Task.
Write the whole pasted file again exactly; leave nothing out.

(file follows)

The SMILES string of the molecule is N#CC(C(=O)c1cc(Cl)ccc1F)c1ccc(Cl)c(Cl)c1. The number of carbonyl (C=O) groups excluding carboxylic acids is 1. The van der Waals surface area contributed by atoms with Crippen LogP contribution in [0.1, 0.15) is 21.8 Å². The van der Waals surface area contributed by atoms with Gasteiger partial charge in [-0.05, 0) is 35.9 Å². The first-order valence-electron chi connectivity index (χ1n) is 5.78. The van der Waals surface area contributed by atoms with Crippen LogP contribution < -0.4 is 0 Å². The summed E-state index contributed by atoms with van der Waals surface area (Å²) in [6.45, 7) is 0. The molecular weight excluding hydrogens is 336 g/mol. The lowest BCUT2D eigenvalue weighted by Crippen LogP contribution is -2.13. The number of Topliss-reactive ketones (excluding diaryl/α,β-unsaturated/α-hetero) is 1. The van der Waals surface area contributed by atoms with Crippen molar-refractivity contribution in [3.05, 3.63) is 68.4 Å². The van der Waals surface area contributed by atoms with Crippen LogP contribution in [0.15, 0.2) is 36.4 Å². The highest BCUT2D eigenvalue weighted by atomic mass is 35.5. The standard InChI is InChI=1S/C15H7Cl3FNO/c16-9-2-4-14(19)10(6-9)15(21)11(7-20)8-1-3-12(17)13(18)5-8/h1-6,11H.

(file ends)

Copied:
The SMILES string of the molecule is N#CC(C(=O)c1cc(Cl)ccc1F)c1ccc(Cl)c(Cl)c1. The number of carbonyl (C=O) groups excluding carboxylic acids is 1. The van der Waals surface area contributed by atoms with Crippen LogP contribution in [0.1, 0.15) is 21.8 Å². The van der Waals surface area contributed by atoms with Gasteiger partial charge in [-0.05, 0) is 35.9 Å². The first-order valence-electron chi connectivity index (χ1n) is 5.78. The van der Waals surface area contributed by atoms with Crippen LogP contribution < -0.4 is 0 Å². The summed E-state index contributed by atoms with van der Waals surface area (Å²) in [6.45, 7) is 0. The molecular weight excluding hydrogens is 336 g/mol. The lowest BCUT2D eigenvalue weighted by Crippen LogP contribution is -2.13. The number of Topliss-reactive ketones (excluding diaryl/α,β-unsaturated/α-hetero) is 1. The van der Waals surface area contributed by atoms with Crippen molar-refractivity contribution in [3.05, 3.63) is 68.4 Å². The van der Waals surface area contributed by atoms with Crippen LogP contribution in [0.15, 0.2) is 36.4 Å². The highest BCUT2D eigenvalue weighted by atomic mass is 35.5. The standard InChI is InChI=1S/C15H7Cl3FNO/c16-9-2-4-14(19)10(6-9)15(21)11(7-20)8-1-3-12(17)13(18)5-8/h1-6,11H.